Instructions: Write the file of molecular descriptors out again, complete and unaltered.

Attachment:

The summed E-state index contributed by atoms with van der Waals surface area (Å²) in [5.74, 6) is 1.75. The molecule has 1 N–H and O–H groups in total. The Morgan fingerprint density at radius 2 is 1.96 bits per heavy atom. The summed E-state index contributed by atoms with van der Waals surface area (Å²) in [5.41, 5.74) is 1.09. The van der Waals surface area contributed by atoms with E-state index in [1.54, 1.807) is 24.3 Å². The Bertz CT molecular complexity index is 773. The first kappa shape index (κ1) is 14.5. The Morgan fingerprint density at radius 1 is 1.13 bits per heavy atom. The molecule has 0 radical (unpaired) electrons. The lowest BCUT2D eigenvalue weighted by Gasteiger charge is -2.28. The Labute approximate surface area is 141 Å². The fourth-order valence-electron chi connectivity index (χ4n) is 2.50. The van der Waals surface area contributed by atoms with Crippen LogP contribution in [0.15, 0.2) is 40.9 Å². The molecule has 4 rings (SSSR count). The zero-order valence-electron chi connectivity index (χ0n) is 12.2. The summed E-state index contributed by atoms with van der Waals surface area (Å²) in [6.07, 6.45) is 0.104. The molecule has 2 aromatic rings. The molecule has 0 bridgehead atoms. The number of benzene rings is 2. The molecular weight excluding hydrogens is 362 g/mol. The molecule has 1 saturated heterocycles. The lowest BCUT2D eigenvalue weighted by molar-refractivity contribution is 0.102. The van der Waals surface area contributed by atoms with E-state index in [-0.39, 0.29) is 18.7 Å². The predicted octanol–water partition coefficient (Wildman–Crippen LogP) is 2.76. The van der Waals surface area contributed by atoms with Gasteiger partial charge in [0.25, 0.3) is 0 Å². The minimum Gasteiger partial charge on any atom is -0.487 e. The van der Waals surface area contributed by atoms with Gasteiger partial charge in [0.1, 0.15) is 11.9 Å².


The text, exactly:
The summed E-state index contributed by atoms with van der Waals surface area (Å²) in [5.74, 6) is 1.75. The molecule has 1 N–H and O–H groups in total. The Morgan fingerprint density at radius 2 is 1.96 bits per heavy atom. The summed E-state index contributed by atoms with van der Waals surface area (Å²) in [5.41, 5.74) is 1.09. The van der Waals surface area contributed by atoms with E-state index in [1.54, 1.807) is 24.3 Å². The Bertz CT molecular complexity index is 773. The first kappa shape index (κ1) is 14.5. The Morgan fingerprint density at radius 1 is 1.13 bits per heavy atom. The molecule has 0 radical (unpaired) electrons. The lowest BCUT2D eigenvalue weighted by Gasteiger charge is -2.28. The Labute approximate surface area is 141 Å². The fourth-order valence-electron chi connectivity index (χ4n) is 2.50. The van der Waals surface area contributed by atoms with Crippen LogP contribution in [0.15, 0.2) is 40.9 Å². The molecule has 4 rings (SSSR count). The zero-order valence-electron chi connectivity index (χ0n) is 12.2. The summed E-state index contributed by atoms with van der Waals surface area (Å²) in [6.07, 6.45) is 0.104. The molecule has 2 aromatic rings. The molecule has 0 bridgehead atoms. The number of benzene rings is 2. The molecular weight excluding hydrogens is 362 g/mol. The molecule has 1 saturated heterocycles. The lowest BCUT2D eigenvalue weighted by molar-refractivity contribution is 0.102. The van der Waals surface area contributed by atoms with E-state index in [-0.39, 0.29) is 18.7 Å². The predicted octanol–water partition coefficient (Wildman–Crippen LogP) is 2.76. The van der Waals surface area contributed by atoms with Gasteiger partial charge in [0.25, 0.3) is 0 Å². The minimum Gasteiger partial charge on any atom is -0.487 e. The van der Waals surface area contributed by atoms with Gasteiger partial charge in [0.1, 0.15) is 11.9 Å².